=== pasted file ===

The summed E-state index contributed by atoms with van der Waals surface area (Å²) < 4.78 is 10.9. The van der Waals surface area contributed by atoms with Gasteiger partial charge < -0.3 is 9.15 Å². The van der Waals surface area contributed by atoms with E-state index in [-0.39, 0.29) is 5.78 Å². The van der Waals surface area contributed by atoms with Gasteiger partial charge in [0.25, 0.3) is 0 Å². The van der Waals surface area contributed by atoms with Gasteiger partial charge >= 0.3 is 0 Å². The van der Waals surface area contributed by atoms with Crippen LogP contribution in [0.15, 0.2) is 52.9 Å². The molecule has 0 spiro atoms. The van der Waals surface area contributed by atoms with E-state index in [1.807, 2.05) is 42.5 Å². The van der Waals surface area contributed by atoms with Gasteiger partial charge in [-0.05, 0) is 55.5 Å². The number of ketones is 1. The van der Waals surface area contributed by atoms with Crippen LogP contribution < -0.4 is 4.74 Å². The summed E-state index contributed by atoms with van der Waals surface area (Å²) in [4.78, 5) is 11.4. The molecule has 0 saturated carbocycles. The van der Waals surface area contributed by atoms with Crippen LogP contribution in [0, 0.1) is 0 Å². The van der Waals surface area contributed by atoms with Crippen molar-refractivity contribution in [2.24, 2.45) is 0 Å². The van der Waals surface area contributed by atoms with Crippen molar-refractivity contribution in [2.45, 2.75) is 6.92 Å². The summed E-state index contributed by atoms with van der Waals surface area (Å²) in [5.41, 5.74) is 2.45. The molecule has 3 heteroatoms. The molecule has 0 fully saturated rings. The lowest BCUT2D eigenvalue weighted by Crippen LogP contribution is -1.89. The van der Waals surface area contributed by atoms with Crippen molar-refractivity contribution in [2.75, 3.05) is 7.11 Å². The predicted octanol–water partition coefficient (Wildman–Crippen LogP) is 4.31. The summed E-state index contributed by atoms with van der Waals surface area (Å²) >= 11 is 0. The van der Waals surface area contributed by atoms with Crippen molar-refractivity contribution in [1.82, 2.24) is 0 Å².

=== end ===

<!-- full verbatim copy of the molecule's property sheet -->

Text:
The summed E-state index contributed by atoms with van der Waals surface area (Å²) < 4.78 is 10.9. The van der Waals surface area contributed by atoms with Gasteiger partial charge < -0.3 is 9.15 Å². The van der Waals surface area contributed by atoms with E-state index in [-0.39, 0.29) is 5.78 Å². The van der Waals surface area contributed by atoms with Gasteiger partial charge in [0.25, 0.3) is 0 Å². The van der Waals surface area contributed by atoms with Gasteiger partial charge >= 0.3 is 0 Å². The van der Waals surface area contributed by atoms with Crippen LogP contribution in [0.15, 0.2) is 52.9 Å². The molecule has 0 spiro atoms. The van der Waals surface area contributed by atoms with E-state index in [1.807, 2.05) is 42.5 Å². The van der Waals surface area contributed by atoms with Gasteiger partial charge in [-0.05, 0) is 55.5 Å². The number of ketones is 1. The van der Waals surface area contributed by atoms with Crippen LogP contribution < -0.4 is 4.74 Å². The summed E-state index contributed by atoms with van der Waals surface area (Å²) in [4.78, 5) is 11.4. The molecule has 0 saturated carbocycles. The van der Waals surface area contributed by atoms with Crippen LogP contribution in [0, 0.1) is 0 Å². The van der Waals surface area contributed by atoms with Crippen molar-refractivity contribution in [2.24, 2.45) is 0 Å². The van der Waals surface area contributed by atoms with Crippen molar-refractivity contribution in [2.45, 2.75) is 6.92 Å². The summed E-state index contributed by atoms with van der Waals surface area (Å²) in [5.41, 5.74) is 2.45. The molecule has 3 heteroatoms. The molecule has 0 fully saturated rings. The lowest BCUT2D eigenvalue weighted by Crippen LogP contribution is -1.89. The van der Waals surface area contributed by atoms with Crippen molar-refractivity contribution in [2.75, 3.05) is 7.11 Å². The predicted octanol–water partition coefficient (Wildman–Crippen LogP) is 4.31. The summed E-state index contributed by atoms with van der Waals surface area (Å²) >= 11 is 0. The van der Waals surface area contributed by atoms with Crippen molar-refractivity contribution in [1.82, 2.24) is 0 Å².